In the after math of police shootings of black men and widespread protest, several things have become quite evident. Among them are the convictions black people always knew white people held concerning them. A sense of justice and fair play was never automatic, we would all like to think it is, but in the real world we know that simply isn’t true. Wanting to believe it is or even will be, won’t make it happen and we can’t conquer what we won’t confront. It is very disheartening to see that an attitude of impartiality or moral excellence doesn’t rule, especially in the heart of those who are paid to do so. When thousands of police officers turn their backs on New York City Major because he expressed empathy for the victims and the families of police violence.

The same sympathy should be expressed for the officers that were slain as well, but to pit American citizens against each other in a “us or them” scenario has built-in implosive potential. Yet all we hear is, putting their lives on the line everyday and I am sure that’s true, not knowing whether they will return at the end of the day. However, that is something every black parent has always had to live with and many of them said that while being interviewed by the press. There are many good officers on the force, but for as far as the eye could see, down the street officers turned their backs. That sends a very cryptic message to the black community, along with the other planned resistance that amounts to a gestapo( a secret-police organization employing underhanded and terrorist methods against persons suspected of disloyalty.) city boycott by public officials. However my main concern here, is not the police, it is however, the consistent mentioning, when asked about the shootings, alluding to black on black crime.

The criminal nature of black men, the anti-family mentality, missing fathers, drugs, gangs, the predacious attitude sucking the life out of the community. It’s clearly the wrong time to mention any of that, and obviously designed to escape accountability. No responsible human being, in touch with their humanity and possibly God, would pick at a wound in such a careless manner.

The unavoidable truth is, they’re right, in a sense. The question is, how do we effectively change it. When Dr. Myles Munroe told me I had to deliver this message, he said address it by way of solution. It is not enough to address the pathologies, but why are they there, why the self-hatred, why the identity crisis, what is there in us that would cause black people to destroy themselves.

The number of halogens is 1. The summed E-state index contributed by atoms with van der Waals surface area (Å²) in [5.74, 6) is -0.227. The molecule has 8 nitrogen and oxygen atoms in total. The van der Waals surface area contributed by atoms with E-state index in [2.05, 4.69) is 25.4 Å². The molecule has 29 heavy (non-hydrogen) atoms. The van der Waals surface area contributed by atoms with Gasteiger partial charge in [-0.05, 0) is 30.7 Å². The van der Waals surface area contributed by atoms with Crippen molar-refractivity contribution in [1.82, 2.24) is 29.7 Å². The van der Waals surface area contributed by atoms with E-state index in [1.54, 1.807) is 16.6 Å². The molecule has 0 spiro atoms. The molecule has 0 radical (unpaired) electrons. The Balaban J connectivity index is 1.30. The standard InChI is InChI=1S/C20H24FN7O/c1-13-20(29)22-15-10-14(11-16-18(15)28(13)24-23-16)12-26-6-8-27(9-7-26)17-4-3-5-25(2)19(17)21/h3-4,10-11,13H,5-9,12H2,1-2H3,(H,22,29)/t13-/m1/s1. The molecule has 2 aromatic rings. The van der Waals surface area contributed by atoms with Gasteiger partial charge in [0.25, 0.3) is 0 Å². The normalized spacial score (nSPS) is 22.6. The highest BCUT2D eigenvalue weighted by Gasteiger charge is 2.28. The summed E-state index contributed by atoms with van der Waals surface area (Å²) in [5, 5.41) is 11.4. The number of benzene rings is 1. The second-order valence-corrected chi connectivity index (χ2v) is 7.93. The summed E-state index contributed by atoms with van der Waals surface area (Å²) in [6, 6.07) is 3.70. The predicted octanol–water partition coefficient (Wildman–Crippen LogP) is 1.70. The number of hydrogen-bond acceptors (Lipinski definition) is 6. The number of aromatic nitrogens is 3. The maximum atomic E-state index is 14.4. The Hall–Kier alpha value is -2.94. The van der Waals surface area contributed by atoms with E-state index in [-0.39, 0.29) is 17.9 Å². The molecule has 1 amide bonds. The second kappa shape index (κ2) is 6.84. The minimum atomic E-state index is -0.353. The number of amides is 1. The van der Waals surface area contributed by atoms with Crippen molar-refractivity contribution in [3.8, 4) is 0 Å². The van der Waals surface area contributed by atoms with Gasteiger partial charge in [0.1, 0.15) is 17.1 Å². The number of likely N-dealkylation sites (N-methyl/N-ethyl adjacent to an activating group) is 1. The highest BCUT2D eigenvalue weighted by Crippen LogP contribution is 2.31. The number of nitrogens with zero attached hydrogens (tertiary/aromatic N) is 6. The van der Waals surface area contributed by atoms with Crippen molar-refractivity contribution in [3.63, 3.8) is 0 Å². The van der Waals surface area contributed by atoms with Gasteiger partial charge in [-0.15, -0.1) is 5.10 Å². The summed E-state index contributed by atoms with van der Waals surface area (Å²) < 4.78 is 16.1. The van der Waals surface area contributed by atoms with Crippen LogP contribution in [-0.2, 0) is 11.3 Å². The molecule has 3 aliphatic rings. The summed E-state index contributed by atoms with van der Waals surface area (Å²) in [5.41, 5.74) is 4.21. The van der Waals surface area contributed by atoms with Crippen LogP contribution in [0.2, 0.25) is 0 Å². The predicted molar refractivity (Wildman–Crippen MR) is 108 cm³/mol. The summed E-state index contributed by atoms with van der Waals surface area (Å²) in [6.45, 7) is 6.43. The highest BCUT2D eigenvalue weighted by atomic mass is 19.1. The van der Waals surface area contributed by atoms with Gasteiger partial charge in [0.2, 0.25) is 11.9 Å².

In the Mafia, if you kill a “made-man” you were going to die, it is the ultimate violation. When you kill a pastor, you kill a “made-man,” in Detroit a black man killed a pastor, father of four in his front yard who went next door to ask that the music be turned down.

We have lost something very precious, I want to restore it and I know how. If that can’t be done, then I am just recklessly running off at the mouth. An evangelist friend of mine said I was wasting my time and would be better spent in what would profit me and my family. What bothers me more than anything else is, if God can’t do this, if black people are stuck at this juncture, if it will never change, then God is not who we say He is! We have all just finished “Watch Night Services” New Year’s Eve and most people made resolutions, which I don’t believe in doing. Watch Night came from the New Year’s Eve prayer where slaves were waiting on the clock to strike midnight after Lincoln signed the Emancipation Proclamation. One minute later, they were free! As you might guess, it was not a white church celebration. Again, the focus needs to be exclusively on us and until we prioritize us, nothing concerning us will change, (1 Tim.5:8). “That all I got to say about that!”


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